Advice for New University Students
- Set high personal and academic standards for yourself, and live
them. Listen to that little voice inside you that says, “I can do this.” Believe
in yourself. Realize that school is work; it’s not play time. Settle
for nothing less than your very best. Willingness to accept anything
less than the
very best too often becomes a self-fulfilling prophesy. Strive for an “A” in
all your courses. If you fall short of an “A”, you might
earn a “B”.
If you fall short of a “C”, you might earn a “D” or “F”.
to understand. Don’t merely memorize; increase your depth
of understanding. You need to attempt to fully comprehend what you need
to know and be able to
do as a result of your education.
- Remember that grades count. The best
jobs with the best pay most often go to those with the best grades. High
grades imply intelligence, personal
excellence, and dedication to seeing a job well done. High grades can make all
in landing the ideal job or getting into graduate school at the institution
- Investigate study and test taking skills. Educational
researchers have studied what it takes to get ahead academically. Take advantage
what they can tell
- Get to know a wide range of people – faculty, staff,
and students. Networking is important. It is often true that who you know is just as
important as what
you know. Use your acquaintances to advantage, but don’t take advantage
o Meet with your departmental advisor early on and frequently; he or
she can provide valuable and timely advice.
o Get to know your teachers; just because they might have a Ph.D. is
no reason to believe that they are not interested in you as a student.
o Get to know the majors in your field, and form a study group.
put off until tomorrow what you can do today. Work should come
before pleasure. Manage your time effectively; set up a timeline for getting
completed in each of your courses. Set aside adequate time for homework,
relationships, and work. You need not always finish every task all at
once. Remember, you can write at 365-page book every year if you only write
- Break your large tasks down into manageable subtasks. Large
jobs rarely can be completed at one setting. Tackle small parts of a large
cramming. Remember the fable of the tortoise and the hare; slow and steady
is often better than jackrabbit sprints.
- Chose your friends carefully. Friends
can support you in your efforts to maximize the benefits of a college education.
Friends too set on having
a good time at
the expense of a good education can be seriously detrimental. Get to
know people who express high social, academic, and personal values.
- Honesty is
the best policy. Avoid cheating in all its forms – collusion,
plagiarism, copying, etc. Students who cheat seriously fail to learn
what is oftentimes important, and this doesn’t help them in the long
run. Sometimes the only things they do learn – after getting caught – is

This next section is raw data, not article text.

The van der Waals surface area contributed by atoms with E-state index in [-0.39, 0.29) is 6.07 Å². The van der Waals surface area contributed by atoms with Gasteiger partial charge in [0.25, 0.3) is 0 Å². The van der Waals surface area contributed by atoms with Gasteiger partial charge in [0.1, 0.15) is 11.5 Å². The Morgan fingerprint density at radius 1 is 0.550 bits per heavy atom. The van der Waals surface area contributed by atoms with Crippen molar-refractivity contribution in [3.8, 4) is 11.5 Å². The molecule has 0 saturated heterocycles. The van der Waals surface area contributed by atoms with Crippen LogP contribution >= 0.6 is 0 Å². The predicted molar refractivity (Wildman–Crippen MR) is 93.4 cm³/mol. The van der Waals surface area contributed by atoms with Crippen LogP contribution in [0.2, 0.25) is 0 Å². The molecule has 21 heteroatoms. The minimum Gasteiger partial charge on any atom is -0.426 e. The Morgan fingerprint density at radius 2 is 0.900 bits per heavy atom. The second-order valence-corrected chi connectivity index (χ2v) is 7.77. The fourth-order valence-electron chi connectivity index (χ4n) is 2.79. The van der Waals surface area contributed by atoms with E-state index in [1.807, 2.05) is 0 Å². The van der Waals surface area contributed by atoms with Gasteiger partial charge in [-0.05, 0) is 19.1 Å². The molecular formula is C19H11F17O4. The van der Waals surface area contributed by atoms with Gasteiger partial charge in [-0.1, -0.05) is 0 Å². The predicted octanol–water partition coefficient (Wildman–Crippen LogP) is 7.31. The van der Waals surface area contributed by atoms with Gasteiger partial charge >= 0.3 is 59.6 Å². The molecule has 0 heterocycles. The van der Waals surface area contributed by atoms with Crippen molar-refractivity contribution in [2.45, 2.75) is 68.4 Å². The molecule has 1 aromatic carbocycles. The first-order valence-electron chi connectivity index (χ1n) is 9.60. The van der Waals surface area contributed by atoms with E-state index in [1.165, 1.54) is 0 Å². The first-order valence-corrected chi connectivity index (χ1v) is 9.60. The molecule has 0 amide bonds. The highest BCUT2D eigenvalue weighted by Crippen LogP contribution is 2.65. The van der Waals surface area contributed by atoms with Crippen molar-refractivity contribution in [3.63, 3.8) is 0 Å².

that cheating doesn’t pay.
- Don’t ignore or deny your personal
and academic problems. Problems will often get worse if they are not directly
addressed in a timely fashion.
in any of its many forms can lead to a small problem getting much worse.
Get help when you need it. Speak to your course instructors, your advisor,
- Don’t make important decisions based on second-hand information. Jumping to rash conclusions based in incorrect information can cause you
personal and professional problems. If you are uncertain about something,
check it out before you decide.
- Seek out special opportunities. College
is a time to expand your mind and your experiences. Select your general education
courses wisely. Consider student
research, field trip opportunities, or a new language. Choose courses that will
your world; avoid taking courses merely because they are “an easy
a “blow-off course.”
- Get a job. Studies show that students
who work from about 8-10 hours per week tend to organize and spend their “free” time
more wisely. Overworking or not working at all sometimes can be detrimental
- Don’t over-commit yourself. Mature students always take
responsibility for their actions – all of them. Some students will
commit themselves to more work than they are capable of completing. Don’t
let this happen to you; you owe it to others to be honest to your word.
yourself a well-rounded person. Consider all four dimensions of life
as you strive to educate yourself – physical, spiritual, intellectual,
and social. Spend time each day developing each of these four dimensions.
- Take responsibility for yourself. When some students begin college life
their sense of personal responsibility seems to disappear. Parents or
are not longer “cracking the whip” making certain that everything
is getting done correctly or on time. That work is now the responsibility
student. Failure to recognize this fact has resulted in even some of
the best high school students failing as university students.